The study of the history of these five centuries will disclose an important fact: that there is nothing unique in Christianity. It will show that Jesus was not a unique character, but only one of a long line of Teachers. It will show that the Bible is not a unique book, but only one of the many Scriptures of the world. It will show that there is not a single dogma, ritual nor ceremony in the Christian Church that has not been taken bodily from the so-called “Pagan” religions. Finally it will show that not even the term Christian is unique.

Many persons believe that Christianity has been in existence for only two thousand years. But history shows that the terms Christ and Christians were well known to writers like Herodotus and Aeschylus fully five centuries before the “Christian” era, and were simply borrowed by the later “Christians” from the Temple terminology of the Pagans. The early Church knew this to be a fact, for it is openly admitted by no less an authority than Justin Martyr, one of the foremost Christian writers of the second century.

The terms Chrestos and Christos came from the Mysteries.”

GREAT THEOSOPHISTS: JESUS CHRIST, THEOSOPHY, VOL.. 24, NO. 7, MAY, 1936

Monotheism as a Cross-Cultural Impediment

“The Jews contend that their God, Yahweh or Jehovah, is the Supreme Being, who deigned to communicate with them and them alone in the covenant at Sinai. Christians and Muslims, their spiritual descendants, have taken up the claim—while insisting that their revelations are the final and complete versions. All of these religions, in their dominant forms, insist that any other god either does not exist or is a demon in disguise. Sometimes, however, the charges have been reversed to say that the monotheistic God of the Abrahamic faiths is not what he is claimed to be. One of them was H.P. Blavatsky.” (Richard Smoley, God and the Great Angel, Quest 99. 1, Winter 2011, pp. 24-28.)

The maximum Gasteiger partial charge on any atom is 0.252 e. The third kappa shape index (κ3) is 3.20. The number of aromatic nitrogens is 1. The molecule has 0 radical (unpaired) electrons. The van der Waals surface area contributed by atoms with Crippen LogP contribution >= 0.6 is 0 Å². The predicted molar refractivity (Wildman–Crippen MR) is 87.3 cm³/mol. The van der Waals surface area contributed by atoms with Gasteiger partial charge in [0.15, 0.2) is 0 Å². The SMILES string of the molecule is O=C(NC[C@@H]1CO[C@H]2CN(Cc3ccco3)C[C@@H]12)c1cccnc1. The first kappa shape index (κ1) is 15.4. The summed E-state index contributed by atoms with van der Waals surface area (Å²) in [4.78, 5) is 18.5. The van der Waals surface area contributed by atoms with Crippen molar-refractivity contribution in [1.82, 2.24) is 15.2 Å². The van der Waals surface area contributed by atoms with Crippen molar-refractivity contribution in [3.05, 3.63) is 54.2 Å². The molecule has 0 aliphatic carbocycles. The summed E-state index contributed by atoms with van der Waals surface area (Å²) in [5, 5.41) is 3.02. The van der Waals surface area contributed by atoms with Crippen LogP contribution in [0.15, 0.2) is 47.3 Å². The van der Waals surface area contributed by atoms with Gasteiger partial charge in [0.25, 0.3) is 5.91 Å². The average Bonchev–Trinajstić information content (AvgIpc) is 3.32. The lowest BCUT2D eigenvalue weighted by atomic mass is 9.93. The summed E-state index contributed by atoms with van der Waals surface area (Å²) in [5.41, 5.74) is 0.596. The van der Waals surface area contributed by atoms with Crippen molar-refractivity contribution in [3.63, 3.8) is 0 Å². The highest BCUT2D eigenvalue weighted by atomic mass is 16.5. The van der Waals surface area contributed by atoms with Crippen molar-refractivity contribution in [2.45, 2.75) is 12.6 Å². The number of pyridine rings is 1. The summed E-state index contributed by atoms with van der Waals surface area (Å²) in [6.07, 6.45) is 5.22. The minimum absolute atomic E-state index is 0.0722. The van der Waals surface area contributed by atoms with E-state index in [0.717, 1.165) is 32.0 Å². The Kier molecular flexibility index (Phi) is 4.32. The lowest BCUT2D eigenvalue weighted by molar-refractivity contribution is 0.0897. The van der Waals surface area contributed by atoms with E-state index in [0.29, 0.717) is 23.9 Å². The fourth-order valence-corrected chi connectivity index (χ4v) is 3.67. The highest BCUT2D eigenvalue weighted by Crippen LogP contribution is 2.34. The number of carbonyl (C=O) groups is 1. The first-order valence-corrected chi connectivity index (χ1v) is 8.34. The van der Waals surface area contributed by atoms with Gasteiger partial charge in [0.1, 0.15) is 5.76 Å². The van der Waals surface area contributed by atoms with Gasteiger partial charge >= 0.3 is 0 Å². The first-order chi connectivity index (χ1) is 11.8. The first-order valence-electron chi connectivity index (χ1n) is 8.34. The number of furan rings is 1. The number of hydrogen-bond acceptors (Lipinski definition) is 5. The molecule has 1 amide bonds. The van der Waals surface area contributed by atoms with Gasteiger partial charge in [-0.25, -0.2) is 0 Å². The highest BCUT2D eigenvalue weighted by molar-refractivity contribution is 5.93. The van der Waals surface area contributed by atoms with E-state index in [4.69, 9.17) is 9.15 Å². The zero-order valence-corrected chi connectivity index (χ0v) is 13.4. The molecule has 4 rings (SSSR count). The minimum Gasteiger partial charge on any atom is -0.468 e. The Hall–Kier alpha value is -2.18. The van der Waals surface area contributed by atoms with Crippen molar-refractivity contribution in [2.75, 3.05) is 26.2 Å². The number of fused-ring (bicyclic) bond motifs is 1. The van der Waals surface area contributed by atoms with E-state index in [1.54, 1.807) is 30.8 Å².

An Egyptologist, Jan Assmann argues in his 1997 work, “Moses the Egyptian: The Memory of Egypt in Western Monotheism,” that monotheism has been the single most important impediment to cross-cultural translation, communication and understanding, and, for this reason, the single most influential source of negativity and intolerance. According to Assmann, it is only with monotheism that we encounter the phenomenon of a “counter-religion”, by which he means a religious formation that posits a distinction between true and false religion. Before the emergence of monotheism, the boundaries between polytheistic cults were in principle open. Translatability is readily grounded in a general function attributed to divinities whose work in nature shows a correspondence. “The polytheistic religions overcame the primitive ethnocentrism of tribal religions by distinguishing several deities by name, shape and function,” Assmann writes, “the names are of course different (…) But the functions are strikingly similar” [so that] “the sun god of one religion is easily equated to the sun god of another religion. In contrast, monotheism, because revealed and not grounded in nature, erects a rigid boundary between true religion and everything else. Whereas polytheism (…) rendered different cultures mutually transparent and compatible, the new counter-religion blocked inter-cultural translatability. False gods cannot be translated.” (Moses the Egyptian: The Memory of Egypt in Western Monotheism, Cambridge: Harvard University Press, 1997).